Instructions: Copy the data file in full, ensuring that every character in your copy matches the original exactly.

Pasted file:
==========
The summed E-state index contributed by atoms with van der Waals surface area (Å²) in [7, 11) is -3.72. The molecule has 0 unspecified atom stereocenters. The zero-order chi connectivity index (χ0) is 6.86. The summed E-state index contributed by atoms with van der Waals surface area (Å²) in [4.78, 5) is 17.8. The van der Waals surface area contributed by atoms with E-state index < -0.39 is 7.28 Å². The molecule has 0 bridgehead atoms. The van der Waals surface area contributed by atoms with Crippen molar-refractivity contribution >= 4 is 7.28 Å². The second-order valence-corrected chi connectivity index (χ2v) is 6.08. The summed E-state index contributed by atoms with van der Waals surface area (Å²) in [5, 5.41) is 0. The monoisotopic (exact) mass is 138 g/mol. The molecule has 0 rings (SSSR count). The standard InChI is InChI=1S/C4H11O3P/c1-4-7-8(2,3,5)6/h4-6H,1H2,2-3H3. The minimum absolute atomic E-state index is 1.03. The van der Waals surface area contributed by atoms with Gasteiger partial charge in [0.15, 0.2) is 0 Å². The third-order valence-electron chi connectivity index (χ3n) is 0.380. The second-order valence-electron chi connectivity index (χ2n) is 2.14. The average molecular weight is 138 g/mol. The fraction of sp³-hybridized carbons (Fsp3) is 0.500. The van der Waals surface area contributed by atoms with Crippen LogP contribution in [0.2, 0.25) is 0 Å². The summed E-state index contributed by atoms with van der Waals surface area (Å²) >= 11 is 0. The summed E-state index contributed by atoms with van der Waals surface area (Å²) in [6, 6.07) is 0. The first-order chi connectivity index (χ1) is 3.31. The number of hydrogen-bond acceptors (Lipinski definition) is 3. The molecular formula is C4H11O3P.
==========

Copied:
The summed E-state index contributed by atoms with van der Waals surface area (Å²) in [7, 11) is -3.72. The molecule has 0 unspecified atom stereocenters. The zero-order chi connectivity index (χ0) is 6.86. The summed E-state index contributed by atoms with van der Waals surface area (Å²) in [4.78, 5) is 17.8. The van der Waals surface area contributed by atoms with E-state index < -0.39 is 7.28 Å². The molecule has 0 bridgehead atoms. The van der Waals surface area contributed by atoms with Crippen molar-refractivity contribution >= 4 is 7.28 Å². The second-order valence-corrected chi connectivity index (χ2v) is 6.08. The summed E-state index contributed by atoms with van der Waals surface area (Å²) in [5, 5.41) is 0. The monoisotopic (exact) mass is 138 g/mol. The molecule has 0 rings (SSSR count). The standard InChI is InChI=1S/C4H11O3P/c1-4-7-8(2,3,5)6/h4-6H,1H2,2-3H3. The minimum absolute atomic E-state index is 1.03. The van der Waals surface area contributed by atoms with Gasteiger partial charge in [0.15, 0.2) is 0 Å². The third-order valence-electron chi connectivity index (χ3n) is 0.380. The second-order valence-electron chi connectivity index (χ2n) is 2.14. The average molecular weight is 138 g/mol. The fraction of sp³-hybridized carbons (Fsp3) is 0.500. The van der Waals surface area contributed by atoms with Crippen LogP contribution in [0.2, 0.25) is 0 Å². The summed E-state index contributed by atoms with van der Waals surface area (Å²) >= 11 is 0. The summed E-state index contributed by atoms with van der Waals surface area (Å²) in [6, 6.07) is 0. The first-order chi connectivity index (χ1) is 3.31. The number of hydrogen-bond acceptors (Lipinski definition) is 3. The molecular formula is C4H11O3P.